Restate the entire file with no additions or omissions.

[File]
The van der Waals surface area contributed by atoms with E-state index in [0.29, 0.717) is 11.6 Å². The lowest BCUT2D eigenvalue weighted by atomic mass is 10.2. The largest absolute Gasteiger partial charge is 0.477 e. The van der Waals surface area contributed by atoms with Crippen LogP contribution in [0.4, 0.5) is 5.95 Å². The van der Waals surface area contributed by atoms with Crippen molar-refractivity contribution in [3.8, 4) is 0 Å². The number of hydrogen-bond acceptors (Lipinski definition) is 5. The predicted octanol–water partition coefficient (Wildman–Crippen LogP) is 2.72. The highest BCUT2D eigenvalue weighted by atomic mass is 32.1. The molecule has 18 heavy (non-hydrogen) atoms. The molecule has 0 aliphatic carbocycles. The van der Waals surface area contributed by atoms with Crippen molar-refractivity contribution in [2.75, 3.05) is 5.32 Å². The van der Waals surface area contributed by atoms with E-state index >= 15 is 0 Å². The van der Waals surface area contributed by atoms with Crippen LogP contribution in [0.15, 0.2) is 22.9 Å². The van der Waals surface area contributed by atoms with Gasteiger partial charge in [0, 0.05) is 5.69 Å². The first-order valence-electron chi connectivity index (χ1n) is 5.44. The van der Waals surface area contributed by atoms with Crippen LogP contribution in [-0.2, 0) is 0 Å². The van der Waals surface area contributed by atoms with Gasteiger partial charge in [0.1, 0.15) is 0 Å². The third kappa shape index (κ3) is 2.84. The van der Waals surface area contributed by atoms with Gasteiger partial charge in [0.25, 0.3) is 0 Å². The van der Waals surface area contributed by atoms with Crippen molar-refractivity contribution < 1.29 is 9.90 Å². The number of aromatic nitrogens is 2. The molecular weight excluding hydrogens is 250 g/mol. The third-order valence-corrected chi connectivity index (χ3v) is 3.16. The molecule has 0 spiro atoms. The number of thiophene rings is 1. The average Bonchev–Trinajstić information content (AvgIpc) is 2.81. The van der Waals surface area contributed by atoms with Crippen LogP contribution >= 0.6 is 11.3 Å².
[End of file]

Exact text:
The van der Waals surface area contributed by atoms with E-state index in [0.29, 0.717) is 11.6 Å². The lowest BCUT2D eigenvalue weighted by atomic mass is 10.2. The largest absolute Gasteiger partial charge is 0.477 e. The van der Waals surface area contributed by atoms with Crippen LogP contribution in [0.4, 0.5) is 5.95 Å². The van der Waals surface area contributed by atoms with Crippen molar-refractivity contribution in [3.8, 4) is 0 Å². The number of hydrogen-bond acceptors (Lipinski definition) is 5. The predicted octanol–water partition coefficient (Wildman–Crippen LogP) is 2.72. The highest BCUT2D eigenvalue weighted by atomic mass is 32.1. The molecule has 18 heavy (non-hydrogen) atoms. The molecule has 0 aliphatic carbocycles. The van der Waals surface area contributed by atoms with Crippen molar-refractivity contribution in [2.75, 3.05) is 5.32 Å². The van der Waals surface area contributed by atoms with E-state index >= 15 is 0 Å². The van der Waals surface area contributed by atoms with Crippen LogP contribution in [0.15, 0.2) is 22.9 Å². The van der Waals surface area contributed by atoms with Gasteiger partial charge in [0, 0.05) is 5.69 Å². The first-order valence-electron chi connectivity index (χ1n) is 5.44. The van der Waals surface area contributed by atoms with Crippen LogP contribution in [-0.2, 0) is 0 Å². The van der Waals surface area contributed by atoms with Gasteiger partial charge in [0.1, 0.15) is 0 Å². The third kappa shape index (κ3) is 2.84. The van der Waals surface area contributed by atoms with Gasteiger partial charge in [0.25, 0.3) is 0 Å². The van der Waals surface area contributed by atoms with Crippen molar-refractivity contribution < 1.29 is 9.90 Å². The number of aromatic nitrogens is 2. The molecular weight excluding hydrogens is 250 g/mol. The third-order valence-corrected chi connectivity index (χ3v) is 3.16. The molecule has 0 spiro atoms. The number of thiophene rings is 1. The average Bonchev–Trinajstić information content (AvgIpc) is 2.81. The van der Waals surface area contributed by atoms with Crippen LogP contribution >= 0.6 is 11.3 Å².